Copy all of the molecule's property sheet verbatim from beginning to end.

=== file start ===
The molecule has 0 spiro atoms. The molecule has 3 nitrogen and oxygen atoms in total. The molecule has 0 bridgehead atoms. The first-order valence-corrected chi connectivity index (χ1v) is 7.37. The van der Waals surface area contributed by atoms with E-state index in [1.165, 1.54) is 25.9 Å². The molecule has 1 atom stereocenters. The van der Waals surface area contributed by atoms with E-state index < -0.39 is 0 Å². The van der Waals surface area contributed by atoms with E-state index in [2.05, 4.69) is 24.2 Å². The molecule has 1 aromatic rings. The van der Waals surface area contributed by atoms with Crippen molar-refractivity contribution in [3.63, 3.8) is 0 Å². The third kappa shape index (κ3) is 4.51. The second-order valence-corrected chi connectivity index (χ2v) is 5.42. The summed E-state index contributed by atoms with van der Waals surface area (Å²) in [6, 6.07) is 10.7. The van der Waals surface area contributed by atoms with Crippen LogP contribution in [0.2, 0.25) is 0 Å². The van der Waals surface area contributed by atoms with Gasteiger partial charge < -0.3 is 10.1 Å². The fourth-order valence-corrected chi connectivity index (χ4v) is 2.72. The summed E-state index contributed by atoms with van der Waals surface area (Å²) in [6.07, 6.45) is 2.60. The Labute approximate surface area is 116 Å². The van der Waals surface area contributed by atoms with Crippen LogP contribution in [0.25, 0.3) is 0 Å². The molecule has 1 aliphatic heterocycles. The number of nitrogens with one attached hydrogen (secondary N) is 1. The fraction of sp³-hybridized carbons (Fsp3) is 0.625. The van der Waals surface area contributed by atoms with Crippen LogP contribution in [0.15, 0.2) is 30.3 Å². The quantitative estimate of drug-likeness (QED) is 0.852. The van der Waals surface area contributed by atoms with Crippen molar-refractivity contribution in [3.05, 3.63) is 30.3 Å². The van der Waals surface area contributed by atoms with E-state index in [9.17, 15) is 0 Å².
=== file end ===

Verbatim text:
The molecule has 0 spiro atoms. The molecule has 3 nitrogen and oxygen atoms in total. The molecule has 0 bridgehead atoms. The first-order valence-corrected chi connectivity index (χ1v) is 7.37. The van der Waals surface area contributed by atoms with E-state index in [1.165, 1.54) is 25.9 Å². The molecule has 1 atom stereocenters. The van der Waals surface area contributed by atoms with E-state index < -0.39 is 0 Å². The van der Waals surface area contributed by atoms with E-state index in [2.05, 4.69) is 24.2 Å². The molecule has 1 aromatic rings. The van der Waals surface area contributed by atoms with Crippen molar-refractivity contribution in [3.63, 3.8) is 0 Å². The third kappa shape index (κ3) is 4.51. The second-order valence-corrected chi connectivity index (χ2v) is 5.42. The summed E-state index contributed by atoms with van der Waals surface area (Å²) in [6, 6.07) is 10.7. The van der Waals surface area contributed by atoms with Crippen LogP contribution in [0.2, 0.25) is 0 Å². The van der Waals surface area contributed by atoms with Gasteiger partial charge < -0.3 is 10.1 Å². The fourth-order valence-corrected chi connectivity index (χ4v) is 2.72. The summed E-state index contributed by atoms with van der Waals surface area (Å²) in [6.07, 6.45) is 2.60. The Labute approximate surface area is 116 Å². The van der Waals surface area contributed by atoms with Crippen LogP contribution in [0.25, 0.3) is 0 Å². The molecule has 1 aliphatic heterocycles. The number of nitrogens with one attached hydrogen (secondary N) is 1. The fraction of sp³-hybridized carbons (Fsp3) is 0.625. The van der Waals surface area contributed by atoms with Crippen LogP contribution in [0.15, 0.2) is 30.3 Å². The quantitative estimate of drug-likeness (QED) is 0.852. The van der Waals surface area contributed by atoms with Crippen molar-refractivity contribution in [3.05, 3.63) is 30.3 Å². The van der Waals surface area contributed by atoms with E-state index in [9.17, 15) is 0 Å².